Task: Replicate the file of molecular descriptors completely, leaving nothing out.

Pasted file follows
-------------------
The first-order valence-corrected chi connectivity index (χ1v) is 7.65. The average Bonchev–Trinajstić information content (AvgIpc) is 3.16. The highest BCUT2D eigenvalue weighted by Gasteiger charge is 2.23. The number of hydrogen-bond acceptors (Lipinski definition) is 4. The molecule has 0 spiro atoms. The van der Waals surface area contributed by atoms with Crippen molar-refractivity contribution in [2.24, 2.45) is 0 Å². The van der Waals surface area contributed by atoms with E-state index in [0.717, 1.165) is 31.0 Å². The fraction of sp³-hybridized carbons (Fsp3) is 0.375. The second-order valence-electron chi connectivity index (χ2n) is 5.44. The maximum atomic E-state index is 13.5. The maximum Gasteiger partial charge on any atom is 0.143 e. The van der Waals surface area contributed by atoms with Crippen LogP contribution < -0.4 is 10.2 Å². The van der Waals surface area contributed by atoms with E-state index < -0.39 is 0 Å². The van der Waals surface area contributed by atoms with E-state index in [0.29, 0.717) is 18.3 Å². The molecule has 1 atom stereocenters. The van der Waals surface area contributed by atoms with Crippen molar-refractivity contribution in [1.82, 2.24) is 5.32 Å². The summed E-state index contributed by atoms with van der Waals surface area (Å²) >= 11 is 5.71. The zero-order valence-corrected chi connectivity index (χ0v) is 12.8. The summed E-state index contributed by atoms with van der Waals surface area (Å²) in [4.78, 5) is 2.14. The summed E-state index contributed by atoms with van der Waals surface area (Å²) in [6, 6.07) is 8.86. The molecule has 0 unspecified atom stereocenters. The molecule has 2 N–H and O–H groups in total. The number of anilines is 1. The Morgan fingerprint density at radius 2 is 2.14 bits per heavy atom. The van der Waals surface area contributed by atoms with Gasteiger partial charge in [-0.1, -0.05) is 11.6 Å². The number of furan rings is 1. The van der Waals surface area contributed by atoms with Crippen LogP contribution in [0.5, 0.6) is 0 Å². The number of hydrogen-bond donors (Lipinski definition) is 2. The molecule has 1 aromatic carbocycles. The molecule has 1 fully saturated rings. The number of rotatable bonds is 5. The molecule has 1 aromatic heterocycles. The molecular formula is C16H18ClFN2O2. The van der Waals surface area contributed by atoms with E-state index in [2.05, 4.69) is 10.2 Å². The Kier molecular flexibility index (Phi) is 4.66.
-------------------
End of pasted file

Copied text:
The first-order valence-corrected chi connectivity index (χ1v) is 7.65. The average Bonchev–Trinajstić information content (AvgIpc) is 3.16. The highest BCUT2D eigenvalue weighted by Gasteiger charge is 2.23. The number of hydrogen-bond acceptors (Lipinski definition) is 4. The molecule has 0 spiro atoms. The van der Waals surface area contributed by atoms with Crippen molar-refractivity contribution in [2.24, 2.45) is 0 Å². The van der Waals surface area contributed by atoms with E-state index in [0.717, 1.165) is 31.0 Å². The fraction of sp³-hybridized carbons (Fsp3) is 0.375. The second-order valence-electron chi connectivity index (χ2n) is 5.44. The maximum atomic E-state index is 13.5. The maximum Gasteiger partial charge on any atom is 0.143 e. The van der Waals surface area contributed by atoms with Crippen LogP contribution < -0.4 is 10.2 Å². The van der Waals surface area contributed by atoms with E-state index < -0.39 is 0 Å². The van der Waals surface area contributed by atoms with E-state index in [0.29, 0.717) is 18.3 Å². The molecule has 1 atom stereocenters. The van der Waals surface area contributed by atoms with Crippen molar-refractivity contribution in [1.82, 2.24) is 5.32 Å². The summed E-state index contributed by atoms with van der Waals surface area (Å²) >= 11 is 5.71. The zero-order valence-corrected chi connectivity index (χ0v) is 12.8. The summed E-state index contributed by atoms with van der Waals surface area (Å²) in [4.78, 5) is 2.14. The summed E-state index contributed by atoms with van der Waals surface area (Å²) in [6, 6.07) is 8.86. The molecule has 0 unspecified atom stereocenters. The molecule has 2 N–H and O–H groups in total. The number of anilines is 1. The Morgan fingerprint density at radius 2 is 2.14 bits per heavy atom. The van der Waals surface area contributed by atoms with Gasteiger partial charge in [-0.1, -0.05) is 11.6 Å². The number of furan rings is 1. The van der Waals surface area contributed by atoms with Crippen LogP contribution in [0.5, 0.6) is 0 Å². The number of hydrogen-bond donors (Lipinski definition) is 2. The molecule has 1 aromatic carbocycles. The molecule has 1 fully saturated rings. The number of rotatable bonds is 5. The molecule has 1 aromatic heterocycles. The molecular formula is C16H18ClFN2O2. The van der Waals surface area contributed by atoms with E-state index in [2.05, 4.69) is 10.2 Å². The Kier molecular flexibility index (Phi) is 4.66.